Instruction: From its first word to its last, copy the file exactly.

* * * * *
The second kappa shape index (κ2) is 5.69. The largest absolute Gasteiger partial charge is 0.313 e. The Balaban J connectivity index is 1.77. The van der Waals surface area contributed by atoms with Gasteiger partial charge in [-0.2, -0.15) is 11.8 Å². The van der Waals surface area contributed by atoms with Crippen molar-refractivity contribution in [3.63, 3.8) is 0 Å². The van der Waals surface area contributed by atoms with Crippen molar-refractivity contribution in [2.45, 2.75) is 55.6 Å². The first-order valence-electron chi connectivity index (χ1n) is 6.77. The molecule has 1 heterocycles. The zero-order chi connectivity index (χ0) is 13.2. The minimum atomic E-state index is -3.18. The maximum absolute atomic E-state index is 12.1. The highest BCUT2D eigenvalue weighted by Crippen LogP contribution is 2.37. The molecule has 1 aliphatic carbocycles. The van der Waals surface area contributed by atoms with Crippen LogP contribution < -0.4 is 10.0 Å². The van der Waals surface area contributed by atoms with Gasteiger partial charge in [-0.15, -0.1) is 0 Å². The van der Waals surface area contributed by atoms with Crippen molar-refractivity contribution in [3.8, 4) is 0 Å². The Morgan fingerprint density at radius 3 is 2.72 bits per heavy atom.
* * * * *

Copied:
The second kappa shape index (κ2) is 5.69. The largest absolute Gasteiger partial charge is 0.313 e. The Balaban J connectivity index is 1.77. The van der Waals surface area contributed by atoms with Gasteiger partial charge in [-0.2, -0.15) is 11.8 Å². The van der Waals surface area contributed by atoms with Crippen molar-refractivity contribution in [3.63, 3.8) is 0 Å². The van der Waals surface area contributed by atoms with Crippen molar-refractivity contribution in [2.45, 2.75) is 55.6 Å². The first-order valence-electron chi connectivity index (χ1n) is 6.77. The molecule has 1 heterocycles. The zero-order chi connectivity index (χ0) is 13.2. The minimum atomic E-state index is -3.18. The maximum absolute atomic E-state index is 12.1. The highest BCUT2D eigenvalue weighted by Crippen LogP contribution is 2.37. The molecule has 1 aliphatic carbocycles. The van der Waals surface area contributed by atoms with Crippen LogP contribution < -0.4 is 10.0 Å². The van der Waals surface area contributed by atoms with Gasteiger partial charge in [-0.15, -0.1) is 0 Å². The van der Waals surface area contributed by atoms with Crippen molar-refractivity contribution in [3.8, 4) is 0 Å². The Morgan fingerprint density at radius 3 is 2.72 bits per heavy atom.